While Colorado, in the middle of the USA, is at a similar latitude to Spain, but with different topography and pretty unaffected by Mediterranean weather patterns, was having record heat over the past week. Then a devastating spring snowstorm hit yesterday. Temperatures dropped about 20°C (more than 40°F) compared to the previous day, and heavy, wet snow dumped on the trees, which had just leafed out. Broken branches everywhere - poor trees, and the trash collectors will be picking up lots of bundled tree debris (if we can get it cleaned up by Monday). Now the sun is back out, and it’s a pretty afternoon, except for the mess in the yards and streets. Maybe Seville or some of France wouldn’t be too bad by comparison, if one was dressed appropriately and further prepared. Good to have a weather report of the conditions.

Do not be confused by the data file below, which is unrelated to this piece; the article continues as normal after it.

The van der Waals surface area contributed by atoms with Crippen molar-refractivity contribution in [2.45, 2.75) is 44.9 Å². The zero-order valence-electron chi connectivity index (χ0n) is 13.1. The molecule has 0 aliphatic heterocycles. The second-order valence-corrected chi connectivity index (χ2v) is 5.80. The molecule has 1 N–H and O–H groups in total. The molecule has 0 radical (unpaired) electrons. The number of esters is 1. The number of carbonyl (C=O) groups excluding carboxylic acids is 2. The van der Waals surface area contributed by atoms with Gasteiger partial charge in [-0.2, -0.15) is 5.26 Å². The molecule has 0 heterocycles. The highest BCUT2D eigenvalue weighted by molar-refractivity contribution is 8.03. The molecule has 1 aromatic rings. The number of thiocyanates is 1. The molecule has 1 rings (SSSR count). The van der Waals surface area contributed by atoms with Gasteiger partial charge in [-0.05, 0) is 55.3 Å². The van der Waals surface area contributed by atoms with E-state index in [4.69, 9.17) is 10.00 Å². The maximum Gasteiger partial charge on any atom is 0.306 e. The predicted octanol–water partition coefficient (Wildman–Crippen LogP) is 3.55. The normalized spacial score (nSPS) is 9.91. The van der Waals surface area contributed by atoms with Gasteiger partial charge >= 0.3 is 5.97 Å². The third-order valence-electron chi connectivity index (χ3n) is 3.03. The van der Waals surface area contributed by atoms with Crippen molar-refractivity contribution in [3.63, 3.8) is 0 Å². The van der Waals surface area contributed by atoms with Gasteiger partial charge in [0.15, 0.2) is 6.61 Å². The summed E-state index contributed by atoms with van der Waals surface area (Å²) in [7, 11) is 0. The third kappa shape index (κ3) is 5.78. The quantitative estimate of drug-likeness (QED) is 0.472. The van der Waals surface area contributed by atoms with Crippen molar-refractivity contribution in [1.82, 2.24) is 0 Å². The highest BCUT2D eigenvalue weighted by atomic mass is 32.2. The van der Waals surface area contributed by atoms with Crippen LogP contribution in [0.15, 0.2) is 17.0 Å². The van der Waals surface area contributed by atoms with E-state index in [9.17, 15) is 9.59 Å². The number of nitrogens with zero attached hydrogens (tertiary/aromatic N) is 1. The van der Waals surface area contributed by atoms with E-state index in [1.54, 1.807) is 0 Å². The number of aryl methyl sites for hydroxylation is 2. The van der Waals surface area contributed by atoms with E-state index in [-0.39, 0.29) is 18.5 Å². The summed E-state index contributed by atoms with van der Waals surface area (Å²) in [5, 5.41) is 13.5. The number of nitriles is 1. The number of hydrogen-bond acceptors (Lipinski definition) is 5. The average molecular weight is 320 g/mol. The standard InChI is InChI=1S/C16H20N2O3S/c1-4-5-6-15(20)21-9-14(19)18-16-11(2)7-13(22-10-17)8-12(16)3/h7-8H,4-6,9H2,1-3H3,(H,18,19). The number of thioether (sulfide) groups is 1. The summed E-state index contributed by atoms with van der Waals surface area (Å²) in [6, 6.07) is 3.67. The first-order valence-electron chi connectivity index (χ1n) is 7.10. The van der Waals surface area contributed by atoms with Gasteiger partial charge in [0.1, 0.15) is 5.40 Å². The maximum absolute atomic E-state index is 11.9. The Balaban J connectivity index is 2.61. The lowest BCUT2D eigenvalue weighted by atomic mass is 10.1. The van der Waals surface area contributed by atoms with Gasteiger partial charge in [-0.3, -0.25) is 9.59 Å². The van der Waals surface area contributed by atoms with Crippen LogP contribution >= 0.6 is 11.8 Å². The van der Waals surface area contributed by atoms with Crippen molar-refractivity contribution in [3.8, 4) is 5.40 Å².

Posted by
4197 posts

The daily highs have been between 90-95 for the past 5 days in Zaragoza and SOS Del Rey Católico (Aragón). Temperatures are supposed to drop on Monday with highs into the 60s and 70s until next Saturday when they’ll be back into the upper 80s. We’ve modified our outdoor activities to earlier in the day.

Posted by
1945 posts

Not that anyone wants to travel to where I am in Texas, but it sounded about the same for the past few days. Unusually hot temps (108°), for more days in a row, and far earlier than even our normal 100° weather. Plus wildfires….. go to Spain instead.

Posted by
2676 posts